Monday, 2 December 2013

Charlie Hurley's international debut in 1957 against England

Debuting for Ireland against England

The following is an edited version from the authorised biography of CHARLIE HURLEY: “The Greatest Centre Half the World has Ever Seen”. Written by Mark Metcalf the book was published by Sportsbooks in 2008. It is on sale in the Sunderland club shop and in Waterstones in the city centre. This article appeared in the Sunderland Sports Echo dated 1 December 2013.

Charlie stands fifth from the left prior to his impressive debut 

Hurley never faced Greaves at international level. The Irishman, playing at the time for Millwall, made his international debut for Ireland against England in May 1957. Eleven days earlier when the sides had met at Wembley the home side had romped home 5-1 and Manchester United’s Tommy Taylor, against whom Hurley would be in direct opposition at Dalymount Park, had scored three times.

‘By far the largest crowd ever to assemble at Dalymount Park saw the Republic of Ireland start in thrilling fashion when, following a flowing move involving Arthur Fitzsimmons, Liam Whelan and Joe Haverty, Alf Ringstead of Sheffield United was able to knock the ball into the empty net from a few yards out.

England, whose only change from the first game was David Pegg, later to die in the Munich air tragedy, for Stanley Matthews, were stung and Godwin was forced to make brave diving saves at the feet of Atyeo and Taylor.

An anxious Charlie watches on as Ireland keeper Tommy Godwin
grabs the ball 
Ireland hung on to their lead. Those present knew that if they could hold on then a victory in the next game in Denmark would mean that England and Ireland would be forced to play a third time. The winner would take their place at Sweden in the following summer’s World Cup tournament.

PNE’s brilliant winger Tom Finney had other ideas - perhaps he didn’t fancy another game against Ireland.

 “I remember it well. In the ninety-first minute Tom Finney’s gone down the right, beat Pat Saward, beat Noel Cantwell, crossed the ball. John Atyeo was behind me. I’m watching Tommy, the header went bum, bum, bum, just trickled into the net. After the match the referee revealed that he had added 1¾ minutes for stoppages,” says Hurley.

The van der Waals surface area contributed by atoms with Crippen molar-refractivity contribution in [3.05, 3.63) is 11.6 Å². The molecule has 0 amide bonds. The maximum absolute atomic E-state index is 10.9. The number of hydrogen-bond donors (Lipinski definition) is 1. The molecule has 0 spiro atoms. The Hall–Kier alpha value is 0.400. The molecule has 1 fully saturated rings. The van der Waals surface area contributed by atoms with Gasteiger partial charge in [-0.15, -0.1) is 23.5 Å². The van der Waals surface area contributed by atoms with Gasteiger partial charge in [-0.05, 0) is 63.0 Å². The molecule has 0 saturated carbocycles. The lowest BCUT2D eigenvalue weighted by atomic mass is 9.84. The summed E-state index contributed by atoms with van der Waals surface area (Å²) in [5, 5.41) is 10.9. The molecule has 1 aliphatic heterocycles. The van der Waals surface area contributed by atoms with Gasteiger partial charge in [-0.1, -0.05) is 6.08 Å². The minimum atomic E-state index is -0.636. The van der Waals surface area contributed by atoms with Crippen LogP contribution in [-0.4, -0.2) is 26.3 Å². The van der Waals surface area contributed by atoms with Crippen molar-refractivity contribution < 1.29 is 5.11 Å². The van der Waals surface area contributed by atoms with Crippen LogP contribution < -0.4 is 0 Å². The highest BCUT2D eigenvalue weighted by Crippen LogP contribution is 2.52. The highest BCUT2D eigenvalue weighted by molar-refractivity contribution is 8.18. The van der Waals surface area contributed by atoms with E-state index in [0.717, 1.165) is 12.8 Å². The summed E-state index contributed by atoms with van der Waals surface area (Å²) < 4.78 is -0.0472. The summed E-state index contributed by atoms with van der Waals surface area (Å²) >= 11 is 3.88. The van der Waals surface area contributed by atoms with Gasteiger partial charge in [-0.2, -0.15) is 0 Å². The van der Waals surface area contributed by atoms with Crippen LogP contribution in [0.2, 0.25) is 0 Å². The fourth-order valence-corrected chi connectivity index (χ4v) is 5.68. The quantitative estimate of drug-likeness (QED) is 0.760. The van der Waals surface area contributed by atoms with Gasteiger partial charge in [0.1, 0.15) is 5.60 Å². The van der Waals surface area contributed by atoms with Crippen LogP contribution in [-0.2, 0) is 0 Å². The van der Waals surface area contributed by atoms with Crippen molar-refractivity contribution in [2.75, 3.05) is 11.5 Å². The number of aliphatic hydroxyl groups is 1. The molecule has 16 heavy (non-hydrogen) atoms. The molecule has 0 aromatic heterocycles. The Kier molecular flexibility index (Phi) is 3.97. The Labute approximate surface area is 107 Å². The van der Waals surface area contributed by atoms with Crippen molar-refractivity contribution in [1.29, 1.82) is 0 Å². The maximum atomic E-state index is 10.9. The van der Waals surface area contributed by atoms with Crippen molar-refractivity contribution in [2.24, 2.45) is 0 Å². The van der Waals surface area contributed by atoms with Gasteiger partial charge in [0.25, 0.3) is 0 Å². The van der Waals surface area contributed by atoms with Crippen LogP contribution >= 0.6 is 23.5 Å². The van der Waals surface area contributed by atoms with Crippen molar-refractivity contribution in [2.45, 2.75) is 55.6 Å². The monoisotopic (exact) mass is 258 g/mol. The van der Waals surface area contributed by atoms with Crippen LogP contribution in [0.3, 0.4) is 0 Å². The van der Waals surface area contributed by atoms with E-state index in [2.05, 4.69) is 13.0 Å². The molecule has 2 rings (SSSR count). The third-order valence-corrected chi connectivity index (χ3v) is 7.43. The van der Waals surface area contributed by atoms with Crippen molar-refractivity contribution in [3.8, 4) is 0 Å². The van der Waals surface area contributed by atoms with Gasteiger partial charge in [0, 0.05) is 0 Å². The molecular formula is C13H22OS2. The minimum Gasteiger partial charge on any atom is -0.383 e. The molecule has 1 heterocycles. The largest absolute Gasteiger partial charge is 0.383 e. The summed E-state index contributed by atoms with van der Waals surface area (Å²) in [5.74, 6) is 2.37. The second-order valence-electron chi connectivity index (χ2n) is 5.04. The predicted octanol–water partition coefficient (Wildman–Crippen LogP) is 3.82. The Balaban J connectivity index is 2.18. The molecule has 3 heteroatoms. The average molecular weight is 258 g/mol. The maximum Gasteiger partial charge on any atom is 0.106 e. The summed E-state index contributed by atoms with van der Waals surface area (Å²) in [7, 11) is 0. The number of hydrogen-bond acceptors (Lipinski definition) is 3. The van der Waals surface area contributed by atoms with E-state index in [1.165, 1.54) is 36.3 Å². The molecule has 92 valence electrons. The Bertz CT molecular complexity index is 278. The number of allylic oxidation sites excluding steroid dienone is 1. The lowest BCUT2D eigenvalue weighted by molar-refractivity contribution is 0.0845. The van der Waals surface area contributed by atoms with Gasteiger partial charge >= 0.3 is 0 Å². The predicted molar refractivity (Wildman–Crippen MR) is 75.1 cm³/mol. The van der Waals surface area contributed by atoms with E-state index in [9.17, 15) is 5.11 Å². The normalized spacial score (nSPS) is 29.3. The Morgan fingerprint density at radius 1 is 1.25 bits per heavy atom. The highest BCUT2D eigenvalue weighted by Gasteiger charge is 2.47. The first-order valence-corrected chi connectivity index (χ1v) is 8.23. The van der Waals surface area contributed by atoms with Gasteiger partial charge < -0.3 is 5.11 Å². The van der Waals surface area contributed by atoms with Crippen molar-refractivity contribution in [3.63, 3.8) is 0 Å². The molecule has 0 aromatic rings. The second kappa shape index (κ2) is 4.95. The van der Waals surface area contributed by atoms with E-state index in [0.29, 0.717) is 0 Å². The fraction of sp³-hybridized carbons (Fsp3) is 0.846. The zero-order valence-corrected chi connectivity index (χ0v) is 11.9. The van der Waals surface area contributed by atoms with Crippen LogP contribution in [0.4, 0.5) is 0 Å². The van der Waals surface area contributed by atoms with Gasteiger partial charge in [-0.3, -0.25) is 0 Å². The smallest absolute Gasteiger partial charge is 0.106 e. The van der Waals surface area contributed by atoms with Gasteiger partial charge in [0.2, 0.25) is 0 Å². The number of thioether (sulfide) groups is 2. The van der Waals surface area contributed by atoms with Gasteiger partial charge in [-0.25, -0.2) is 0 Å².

Hardly a sound could be heard in the ground, save, of course, the England players who realised that they had qualified for the World Cup.

The referee’s actions were very unusual for the time, most games ending within seconds of the 90 minutes. The Daily Mirror headline summed it up with its “Referee’s watch gives England a passport to World Cup Finals – SAVED IN EXTRA TIME SENSATION as the luck of the Irish was right out”.

After the match Hurley’s performance was lavishly praised, with the Daily Mirror’s report stating “….it was the Irish who produced a new great world-class footballer in centrehalf Charlie Hurley. Half the clubs in the First Division will soon be knocking on Millwall's door offering £25,000 for him.’

Hurley recalls, “People say that Eire only had a good team under Jackie Charlton. I am not so sure; we had a very good team. For the match at Dalymount Park it was packed; they were sitting on the track round the pitch.  I did OK, it was very early days for me - my very first cap. But it wasn’t good enough for the press. How did they find this big young Irishman with a Cockney voice the star of the show? It set me up for 40 caps, if it had been now I’d have had eighty  as I played for over 12 years.

The match was an insight for me into the best. Tommy Taylor played for Manchester United. Tom Finney? I’d say Tom Finney was one of the greatest players ever; he was just slightly before my day. I thought after the match, ‘Well it’s not beyond you, son’. As my father said, ‘Always aim for the stars and if you drop down to the moon then you’re not doing too badly’; a great philosophy for a guy that liked his pint.

“The game proved something for myself. I always thought I could be good enough but there was nothing like being tested to the full by England! My father went over by boat.  He would have rowed over if he’d had to He told me that for two weeks he never had to do any work at Fords. All his mates did his work; all they wanted to do was to hear about what Charlie had done against England, and from my dad’s angle it was fantastic. I let him have the cap. He took it in, and he really did believe that at the end of that fortnight that he’d played and not me!”
Charlie leads Sunderland out prior to the fifth round FA Cup match in 1964
at home to League Champions Everton in which he scored in a
3-1 win.

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